BitFlipper

    , Bass wrote

    If you call something a duck and then put handcuffs on it, I'm still going to call it a duck even if you claim it isn't a duck anymore.

    I don't agree with this. The whole concept of a "console" is that it is a dedicated, closed device intended to do a very fixed range of functions. There is no user-serviceable parts in it and the user is never intended to open and service it. A "PC" is a computer meant to run all sorts of software and it is user serviceable. Basically, "console" implies a specific intended purpose more than what it physically is built from. It just happens to contain similar components than a general purpose PC.

    Consoles are really really just general purpose computers.

    No it's not. It has a very specific purpose. Which is the opposite of general purpose. No-one argues it can't be hacked to perform some other purpose, but this doesn't make it a general purpose computer because the masses that make it successful are not using it that way.

    By your logic a bulldozer is a car because it has an engine, steering wheel and four heels. Yet no-one calls it a car because it was never meant to perform the same duties as an actual car. Yes you can probably use it to go and buy groceries if you really want to. Hey you can probably even hack it and put lowriders on it if that sort of thing blows up your dress...

    Or taken even further... The digital clock on my wall is also a general purpose computer because it has a CPU and a display.

  • User profile image
    Bass

    That's a false dichotomy. A bulldozer would be a very bad car for a lot of very obvious reasons, a modern console would be a very good general purpose computer (probably better than this one I'm typing on now). A console is simply like any ordinary car with it's hood bolted shut.

  • User profile image
    BitFlipper

    A console starts its life as a device with a very specific purpose. Hacking a few of them to turn them into general purpose computers doesn't change that. At all. What a tiny percentage of people do with their consoles is irrelevant.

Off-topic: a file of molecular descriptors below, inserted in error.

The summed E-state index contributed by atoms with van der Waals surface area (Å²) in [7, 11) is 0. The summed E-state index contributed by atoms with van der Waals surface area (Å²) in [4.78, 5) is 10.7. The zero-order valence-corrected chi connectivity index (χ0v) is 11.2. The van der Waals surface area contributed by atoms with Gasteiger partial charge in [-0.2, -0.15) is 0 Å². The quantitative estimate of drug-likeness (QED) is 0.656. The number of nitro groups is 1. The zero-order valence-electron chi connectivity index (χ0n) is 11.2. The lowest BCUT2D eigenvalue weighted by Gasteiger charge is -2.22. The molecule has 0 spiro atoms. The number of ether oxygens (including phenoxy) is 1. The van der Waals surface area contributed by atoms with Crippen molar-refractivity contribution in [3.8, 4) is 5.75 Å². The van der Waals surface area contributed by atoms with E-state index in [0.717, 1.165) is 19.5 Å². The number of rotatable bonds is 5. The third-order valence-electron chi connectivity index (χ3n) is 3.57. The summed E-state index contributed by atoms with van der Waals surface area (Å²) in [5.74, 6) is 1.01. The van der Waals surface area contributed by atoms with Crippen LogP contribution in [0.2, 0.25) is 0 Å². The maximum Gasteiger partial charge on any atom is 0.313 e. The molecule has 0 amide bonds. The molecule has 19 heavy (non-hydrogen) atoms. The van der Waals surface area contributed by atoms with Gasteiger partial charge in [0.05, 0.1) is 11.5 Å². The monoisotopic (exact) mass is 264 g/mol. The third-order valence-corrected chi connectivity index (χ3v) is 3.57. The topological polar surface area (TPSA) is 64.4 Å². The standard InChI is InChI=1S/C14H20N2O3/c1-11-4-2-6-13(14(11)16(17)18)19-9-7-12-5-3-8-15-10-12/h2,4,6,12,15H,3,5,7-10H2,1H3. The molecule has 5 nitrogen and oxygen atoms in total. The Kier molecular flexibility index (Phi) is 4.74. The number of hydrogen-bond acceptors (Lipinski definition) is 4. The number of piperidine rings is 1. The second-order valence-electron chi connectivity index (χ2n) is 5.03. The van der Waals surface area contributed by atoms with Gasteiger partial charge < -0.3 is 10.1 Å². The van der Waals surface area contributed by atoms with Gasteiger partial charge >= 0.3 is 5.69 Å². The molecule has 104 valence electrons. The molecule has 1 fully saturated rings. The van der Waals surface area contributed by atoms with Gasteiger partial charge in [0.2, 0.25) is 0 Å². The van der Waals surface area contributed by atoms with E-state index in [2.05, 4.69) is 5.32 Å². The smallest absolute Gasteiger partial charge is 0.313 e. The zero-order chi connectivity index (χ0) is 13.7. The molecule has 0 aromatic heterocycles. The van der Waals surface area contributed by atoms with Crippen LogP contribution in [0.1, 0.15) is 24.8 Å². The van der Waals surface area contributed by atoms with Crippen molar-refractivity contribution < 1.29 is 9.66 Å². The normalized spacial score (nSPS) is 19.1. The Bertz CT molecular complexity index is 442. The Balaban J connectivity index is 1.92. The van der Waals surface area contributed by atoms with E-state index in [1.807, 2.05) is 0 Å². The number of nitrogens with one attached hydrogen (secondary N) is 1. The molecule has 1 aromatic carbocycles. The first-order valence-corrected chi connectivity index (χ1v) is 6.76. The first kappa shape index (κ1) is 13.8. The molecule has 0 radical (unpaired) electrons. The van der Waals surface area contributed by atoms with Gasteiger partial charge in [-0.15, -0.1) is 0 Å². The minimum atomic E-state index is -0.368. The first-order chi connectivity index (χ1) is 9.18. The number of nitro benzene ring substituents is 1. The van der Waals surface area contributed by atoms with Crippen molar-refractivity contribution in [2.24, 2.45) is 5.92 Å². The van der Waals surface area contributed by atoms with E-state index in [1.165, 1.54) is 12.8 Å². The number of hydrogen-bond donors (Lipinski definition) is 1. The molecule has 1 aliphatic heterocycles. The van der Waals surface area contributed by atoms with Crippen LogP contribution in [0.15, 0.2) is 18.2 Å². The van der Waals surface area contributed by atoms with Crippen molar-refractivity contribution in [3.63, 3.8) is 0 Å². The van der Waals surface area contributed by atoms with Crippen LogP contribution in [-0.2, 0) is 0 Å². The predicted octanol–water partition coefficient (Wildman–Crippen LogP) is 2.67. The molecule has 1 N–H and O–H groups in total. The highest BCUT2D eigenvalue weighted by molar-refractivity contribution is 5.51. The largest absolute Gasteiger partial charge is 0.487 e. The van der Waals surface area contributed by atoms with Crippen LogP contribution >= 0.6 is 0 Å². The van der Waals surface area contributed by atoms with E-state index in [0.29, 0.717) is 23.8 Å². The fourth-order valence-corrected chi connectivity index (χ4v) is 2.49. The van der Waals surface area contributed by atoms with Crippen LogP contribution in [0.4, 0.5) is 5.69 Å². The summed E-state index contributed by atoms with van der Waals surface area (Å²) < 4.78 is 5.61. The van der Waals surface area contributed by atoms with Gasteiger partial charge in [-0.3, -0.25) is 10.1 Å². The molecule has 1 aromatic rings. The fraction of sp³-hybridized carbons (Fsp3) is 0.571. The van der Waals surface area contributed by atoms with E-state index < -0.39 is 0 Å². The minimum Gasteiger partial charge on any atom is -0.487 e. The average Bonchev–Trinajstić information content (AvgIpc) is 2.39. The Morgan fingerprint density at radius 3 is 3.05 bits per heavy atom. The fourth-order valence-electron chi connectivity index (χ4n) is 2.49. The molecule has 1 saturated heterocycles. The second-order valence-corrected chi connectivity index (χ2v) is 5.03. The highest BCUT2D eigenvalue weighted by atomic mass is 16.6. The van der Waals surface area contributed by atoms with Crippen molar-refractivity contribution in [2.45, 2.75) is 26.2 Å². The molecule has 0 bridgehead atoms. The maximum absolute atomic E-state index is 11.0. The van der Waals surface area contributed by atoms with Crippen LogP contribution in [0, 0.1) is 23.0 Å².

EDIT: BTW, once you hack a console, it should be banned from the console network. At that point it no longer is a console.

  • User profile image
    Lizard​Rumsfeld

    , Bass wrote

    If you call something a duck and then put handcuffs on it, I'm still going to call it a duck even if you claim it isn't a duck anymore.

    That's uh...certainly some kind of analogy there.

    Consoles are really really just general purpose computers.

    They're the exact opposite of that.  They're highly specialized, that's what makes them consoles.

    They're specifically engineered devices to work best at a subset of tasks that a PC can do.  They're locked-down by the manufacturer.  They're subsidized by the parent company (not always, but certainly recently) so that publishers must pay a fee to release software for it unless they're restricted to a narrow development environment.  They are engineered to stress polygon and pixel shading performance over general computing (tried IE on the 360 lately?  Christ an Atom netbook runs rings around it).  If they were truly "general purpose", you would be using them as general purpose

    Now, with the 720 and PS4, this may change somewhat - especially if the rumours turn out to be true and they're x86 based with lots of ram.  That still doesn't change that they're going to be locked down and heavily engineered for games and media consumption over content creation...probably.  If MS allows you to hook up a keyboard and mouse and anymore can write code for it, then you'll have an actual argument.

    The fact that some hacker may eventually find a way around the protection is utterly irrelevant if the market is so niche that software developers can't cater for it (and especially since they can legally ban you from their gaming networks when they encounter a hacked console). 

    Software is what makes a platform "general purpose", not some theoretical possibility of what you could do with the hardware if given access for pete's sake. 

    Arguing that they're the same as PC's because you might find a console with the specific vulnerability in their DVD firmware that allows you to install arbitrary media players and pirate games and hope that it won't be bricked when you put it on the network is ridiculous.

    The fact that I can hook up my PC to my TV and plug in a 360 pad does not make it a console, as the very attributes of a console that make them attractive to the general market - their accessibility, reliability, affordability and specific focus - are not present.  It can act like a console, but it's not called one for those reasons.  The same is true as the inverse - hooking up a monitor to my 360 doesn't make it a PC, as it shares little of the qualities which make a PC a PC.

     

Conversation locked

This conversation has been locked by the site admins. No new comments can be made.